How to Recover Data from a Broken Android Device
I have an excellent track record. There hasn’t been a single failure in 7,967 days of using an Android smartphone for the first time. Anyone who is always on the point of dropping a smartphone would be surprised, but my Android accident-free streak came to an end unexpectedly.
My Android smartphone cracked despite the fact that I did not drop or destroy it. Seeing such a smashed mobile phone, I realized that even if I was cautious not to drop my smartphone so near to my passion, I may encounter such catastrophe at any moment. Even if this valuable Android smartphone crashes or goes off someplace, we researched if there is a method to keep the data within secure.
The story of the broken Android smartphone
To begin with, the future measures may not be able to switch on the smartphone or use it normally on the surface, but they can be imposed only if the smartphone is genuinely used within.
That’s exactly what happened to me. During a workout, a 20kg dumbbell tumbled over the Pixel 6. Surprisingly, the smartphone did not break. Only by peering extremely carefully could the damaged section be noticed. However, the screen no longer turned on. The music continued to play, but it was ineffective since the smartphone’s screen remained dark.
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Because I had insurance, I was able to replace the equipment within a few days. The issue is that the old smartphone was gathered. In other words, both my personal and professional information might end up in the hands of others. Initialization was difficult without a device.
So the activities done are as follows: If you are in a similar circumstance, I highly advise you to follow the three procedures below. Even if you are unable to use your smartphone, you may secure your data without becoming concerned.
Step 1: Remote Factory Reset
Even if there is no reaction when you touch the screen of your smartphone or you are unable to push the menu, you may use factory reset to wipe both your account and data. Of course, if you keep this in mind, you will be able to utilize it correctly.
The procedure is quite simple. Launch the Chrome browser and type ‘Find My Phone’ in the address bar to access Google’s ‘Find My Device’ page. The Chrome account and the smartphone account must be connected in this situation.
Locate the damaged device under Find My Device and choose the “Recover” option. With the recovery option, you may fully wipe all remaining information on the device, down to the last one, and remotely reset it.
This approach, of course, does not work if the smartphone is entirely switched off. However, if the smartphone is still turned on and operational, it is a very handy approach to remotely wipe data even if you cannot physically touch it. Particularly before they end up in the hands of others.
Step 2: Confirm to disconnect your Google account
Even if you’ve already reset your smartphone, go to the ‘My Device’ tab on the Google account website. On the My Devices screen, you can see whether your Google account is linked to an old smartphone and disable it. Locate the name of the smartphone you were using and press the ‘Logout’ button.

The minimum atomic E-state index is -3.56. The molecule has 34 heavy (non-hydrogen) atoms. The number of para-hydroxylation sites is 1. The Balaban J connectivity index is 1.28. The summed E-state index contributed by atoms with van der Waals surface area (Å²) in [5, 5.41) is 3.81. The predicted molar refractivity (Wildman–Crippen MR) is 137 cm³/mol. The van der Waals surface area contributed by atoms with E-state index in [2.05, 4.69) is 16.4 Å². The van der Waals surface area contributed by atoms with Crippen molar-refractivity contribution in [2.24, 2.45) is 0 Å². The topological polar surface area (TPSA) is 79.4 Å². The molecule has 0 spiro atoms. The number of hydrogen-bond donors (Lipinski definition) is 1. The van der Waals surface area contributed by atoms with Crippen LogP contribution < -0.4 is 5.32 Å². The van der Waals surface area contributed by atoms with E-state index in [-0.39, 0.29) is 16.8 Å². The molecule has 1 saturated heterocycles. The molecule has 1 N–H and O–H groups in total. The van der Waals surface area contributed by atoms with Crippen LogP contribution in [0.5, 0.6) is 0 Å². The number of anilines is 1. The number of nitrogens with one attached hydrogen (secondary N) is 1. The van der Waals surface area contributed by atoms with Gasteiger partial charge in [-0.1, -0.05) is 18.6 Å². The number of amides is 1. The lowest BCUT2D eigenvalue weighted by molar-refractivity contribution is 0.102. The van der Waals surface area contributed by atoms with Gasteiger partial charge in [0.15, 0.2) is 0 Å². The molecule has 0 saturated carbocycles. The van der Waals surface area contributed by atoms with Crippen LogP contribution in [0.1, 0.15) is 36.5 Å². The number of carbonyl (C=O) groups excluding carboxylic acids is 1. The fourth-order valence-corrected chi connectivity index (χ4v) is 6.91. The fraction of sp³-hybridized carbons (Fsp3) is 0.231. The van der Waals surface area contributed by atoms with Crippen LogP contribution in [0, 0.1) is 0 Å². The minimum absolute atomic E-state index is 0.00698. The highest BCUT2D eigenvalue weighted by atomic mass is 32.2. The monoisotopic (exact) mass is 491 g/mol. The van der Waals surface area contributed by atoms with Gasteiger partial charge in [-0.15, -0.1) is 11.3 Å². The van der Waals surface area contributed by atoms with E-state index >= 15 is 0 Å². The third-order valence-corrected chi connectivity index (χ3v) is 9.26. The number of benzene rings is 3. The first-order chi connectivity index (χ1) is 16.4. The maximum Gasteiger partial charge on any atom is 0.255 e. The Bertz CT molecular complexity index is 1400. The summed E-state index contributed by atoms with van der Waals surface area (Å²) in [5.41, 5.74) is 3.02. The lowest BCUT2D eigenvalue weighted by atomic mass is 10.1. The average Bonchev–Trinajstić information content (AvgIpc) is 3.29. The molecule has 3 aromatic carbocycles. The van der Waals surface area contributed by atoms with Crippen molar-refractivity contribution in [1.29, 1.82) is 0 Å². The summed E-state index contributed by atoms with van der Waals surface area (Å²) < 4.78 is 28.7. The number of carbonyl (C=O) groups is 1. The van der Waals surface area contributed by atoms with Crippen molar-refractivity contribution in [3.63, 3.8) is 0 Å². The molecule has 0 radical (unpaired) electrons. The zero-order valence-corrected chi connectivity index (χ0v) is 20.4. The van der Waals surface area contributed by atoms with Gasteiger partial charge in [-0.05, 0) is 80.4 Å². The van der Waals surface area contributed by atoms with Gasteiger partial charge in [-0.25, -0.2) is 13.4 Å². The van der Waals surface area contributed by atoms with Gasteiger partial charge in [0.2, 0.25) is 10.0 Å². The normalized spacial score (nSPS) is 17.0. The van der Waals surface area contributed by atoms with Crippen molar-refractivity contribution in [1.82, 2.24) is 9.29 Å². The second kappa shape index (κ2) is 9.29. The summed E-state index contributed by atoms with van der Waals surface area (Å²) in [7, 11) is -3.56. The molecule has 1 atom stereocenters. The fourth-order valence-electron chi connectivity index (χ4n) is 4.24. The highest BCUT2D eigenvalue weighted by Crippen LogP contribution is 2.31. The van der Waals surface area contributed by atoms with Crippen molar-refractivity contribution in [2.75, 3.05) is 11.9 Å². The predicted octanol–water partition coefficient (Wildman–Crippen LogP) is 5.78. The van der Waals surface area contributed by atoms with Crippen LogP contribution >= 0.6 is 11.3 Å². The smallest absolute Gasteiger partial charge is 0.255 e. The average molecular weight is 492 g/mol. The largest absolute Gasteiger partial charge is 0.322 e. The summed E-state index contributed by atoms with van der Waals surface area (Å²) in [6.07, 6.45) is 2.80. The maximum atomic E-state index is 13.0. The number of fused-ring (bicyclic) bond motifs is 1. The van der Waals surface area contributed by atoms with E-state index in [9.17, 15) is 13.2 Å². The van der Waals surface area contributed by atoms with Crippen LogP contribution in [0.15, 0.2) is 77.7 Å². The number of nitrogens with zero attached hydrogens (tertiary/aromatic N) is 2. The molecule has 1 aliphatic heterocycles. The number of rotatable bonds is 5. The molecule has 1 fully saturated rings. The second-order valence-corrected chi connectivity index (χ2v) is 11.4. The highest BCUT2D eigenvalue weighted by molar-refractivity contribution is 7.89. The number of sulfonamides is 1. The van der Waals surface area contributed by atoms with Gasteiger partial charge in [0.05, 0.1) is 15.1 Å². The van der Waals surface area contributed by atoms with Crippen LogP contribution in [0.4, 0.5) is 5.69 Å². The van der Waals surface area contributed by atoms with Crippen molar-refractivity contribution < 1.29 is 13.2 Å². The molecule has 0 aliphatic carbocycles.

If you have more than one Google account associated with a device (for example, one personal account and one work account), you must log in to each of those Google accounts and follow the procedures outlined above.
Step 3: Sign out of the Messages app
If you utilize the Google Android Messages app, this is the most critical step, yet it’s easy to ignore.
To support the next generation of “chat” capabilities, the Messages app makes use of RCS, a new communications standard. As a result, if your contacts use RCS technology, the Messages app includes current messaging capabilities like as encryption, mark-as-you-go, and message read notifications.
Of sure, it’s a convenient function, but when an Android smartphone fails, the standard presents a new issue. When you quit using one Android device and switch to another, your Messages account is often kept attached to the ‘old’ handset. As a consequence, all messages sent to the user are also delivered to the old smartphone, increasing the possibility of difficulties entering into the ‘chat’ system on the new device.
As long as you recall properly, the answer to this issue is straightforward. Access the Google Help page for ‘How to stop the chat feature’ in the web browser of the smartphone or computer to which you are signed in. At the bottom of that screen, enter your phone number to remotely unlock all linked devices and log out.
Before logging out, Google will send you a text message asking you to confirm one final time. If the faulty Android smartphone is still turned on, use Google’s specialized pairing web software on your computer to examine the content and copy the code.
Following this procedure, the account of the no longer in use smartphone is disconnected, and sensitive information is fully erased. You may now do anything you want with it, such as shipping it to the manufacturer or bringing it to a repair shop. Now that you know how, if your Android smartphone breaks down again, you won’t have to worry about it. Let’s concentrate on breaking the streak-free record.
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